Chew on This: Crunching Ice Can Be Bad for Your Teeth

While blenders and ice crushers are perfect for crunching ice cubes, teeth are not.

Many people habitually chew on ice, especially during the summer months. That’s when dentists' offices are crowded with patients suffering from gum injuries and broken teeth. The American Dental Association says avoiding chewing ice is a simple way to avoid tooth injuries.

For refreshment, instead of crushing big chunks of ice with the teeth, dentists recommend letting ice slivers melt in the mouth like candy. Dentists also recommend baby carrots or apple chunks to ice chewers who are seeking a crunch.

But anyone who has a persistent ice-chewing habit and finds it difficult to stop should let his or her dentist know. Craving and chewing ice is often associated with iron deficiency anemia.

As the name implies, iron deficiency anemia is due to insufficient iron. The body needs iron to make hemoglobin, a substance in red blood cells that enables them to carry oxygen.

It's a common type of anemia. Some 20 percent of women, 50 percent of pregnant women, and 3 percent of men are iron deficient. It is often corrected with iron supplementation.

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Common Conditions During ADULTHOOD

As we get older, dental care for adults is crucial. Here are a few of the conditions to be aware of:

Gum disease – if your home care routine of brushing and flossing has slipped and you have skipped your regular dental cleanings, bacterial plaque and tartar can build up on your teeth. The plaque and tartar, if left untreated, may eventually cause irreparable damage to your jawbone and support structures, and could lead to tooth loss.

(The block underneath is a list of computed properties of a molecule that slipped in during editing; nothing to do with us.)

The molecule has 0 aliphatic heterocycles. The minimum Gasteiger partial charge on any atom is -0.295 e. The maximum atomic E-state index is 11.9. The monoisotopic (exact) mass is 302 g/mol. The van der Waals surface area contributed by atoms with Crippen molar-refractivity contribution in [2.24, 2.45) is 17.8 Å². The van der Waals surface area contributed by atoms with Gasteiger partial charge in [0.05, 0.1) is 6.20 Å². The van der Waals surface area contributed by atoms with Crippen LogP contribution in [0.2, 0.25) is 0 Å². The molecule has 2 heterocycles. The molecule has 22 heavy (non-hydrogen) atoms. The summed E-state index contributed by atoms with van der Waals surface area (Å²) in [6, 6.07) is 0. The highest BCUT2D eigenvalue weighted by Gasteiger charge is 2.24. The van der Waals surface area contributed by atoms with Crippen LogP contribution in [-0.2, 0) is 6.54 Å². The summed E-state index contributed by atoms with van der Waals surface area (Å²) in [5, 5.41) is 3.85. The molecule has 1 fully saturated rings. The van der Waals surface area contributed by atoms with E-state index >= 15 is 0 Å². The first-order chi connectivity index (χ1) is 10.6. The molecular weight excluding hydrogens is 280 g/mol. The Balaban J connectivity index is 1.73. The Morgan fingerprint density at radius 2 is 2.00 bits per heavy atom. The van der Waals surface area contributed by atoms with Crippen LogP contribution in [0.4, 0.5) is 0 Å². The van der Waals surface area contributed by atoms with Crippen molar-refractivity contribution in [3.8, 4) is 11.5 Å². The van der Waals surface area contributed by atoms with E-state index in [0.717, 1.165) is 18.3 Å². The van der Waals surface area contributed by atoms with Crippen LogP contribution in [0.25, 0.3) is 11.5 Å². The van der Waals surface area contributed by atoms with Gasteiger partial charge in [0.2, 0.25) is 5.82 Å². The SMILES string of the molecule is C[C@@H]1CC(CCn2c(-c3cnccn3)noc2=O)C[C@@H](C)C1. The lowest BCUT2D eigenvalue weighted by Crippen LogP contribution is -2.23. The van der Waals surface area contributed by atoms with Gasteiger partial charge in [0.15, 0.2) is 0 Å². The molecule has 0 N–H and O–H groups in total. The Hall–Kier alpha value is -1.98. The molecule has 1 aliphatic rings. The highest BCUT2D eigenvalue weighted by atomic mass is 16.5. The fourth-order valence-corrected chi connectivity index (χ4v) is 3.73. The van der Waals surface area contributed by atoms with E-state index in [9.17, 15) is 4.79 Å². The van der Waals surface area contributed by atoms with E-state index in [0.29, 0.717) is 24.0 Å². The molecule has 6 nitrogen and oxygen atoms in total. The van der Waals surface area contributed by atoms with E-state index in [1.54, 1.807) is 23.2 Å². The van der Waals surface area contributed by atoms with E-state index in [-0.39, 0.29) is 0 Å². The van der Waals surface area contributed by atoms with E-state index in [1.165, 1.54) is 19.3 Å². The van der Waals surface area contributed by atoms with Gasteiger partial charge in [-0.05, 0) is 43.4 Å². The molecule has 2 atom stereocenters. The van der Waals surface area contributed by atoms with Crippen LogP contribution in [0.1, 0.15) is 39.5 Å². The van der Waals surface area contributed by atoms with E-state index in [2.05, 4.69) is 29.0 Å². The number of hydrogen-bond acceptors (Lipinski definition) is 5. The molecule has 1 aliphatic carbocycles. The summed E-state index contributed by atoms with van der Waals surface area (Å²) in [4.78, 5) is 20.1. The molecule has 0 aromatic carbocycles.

Oral cancer – according to the National Institute of Dental and Craniofacial Research, men over the age of 40 have the greatest risk for oral cancer. About approximately 43,000 people will be diagnosed with cancer of the mouth, tongue or throat area, and the ACS estimates that about 7,000 people will die from these cancers. The use of tobacco products and alcohol increases the risk of oral cancer. Most oral cancers are first diagnosed by the dentist during a routine checkup.

Dental fillings break down – fillings have a life expectancy of eight to 10 years. However, they can last 20 years or longer. When the fillings in your mouth start to break down, food and bacteria can get underneath them and can cause decay deep in the tooth.

Keep your teeth clean with an oral health routine.

Establishing an oral health routine is important for a healthy mouth. Try one of our oral health products to help you establish a schedule.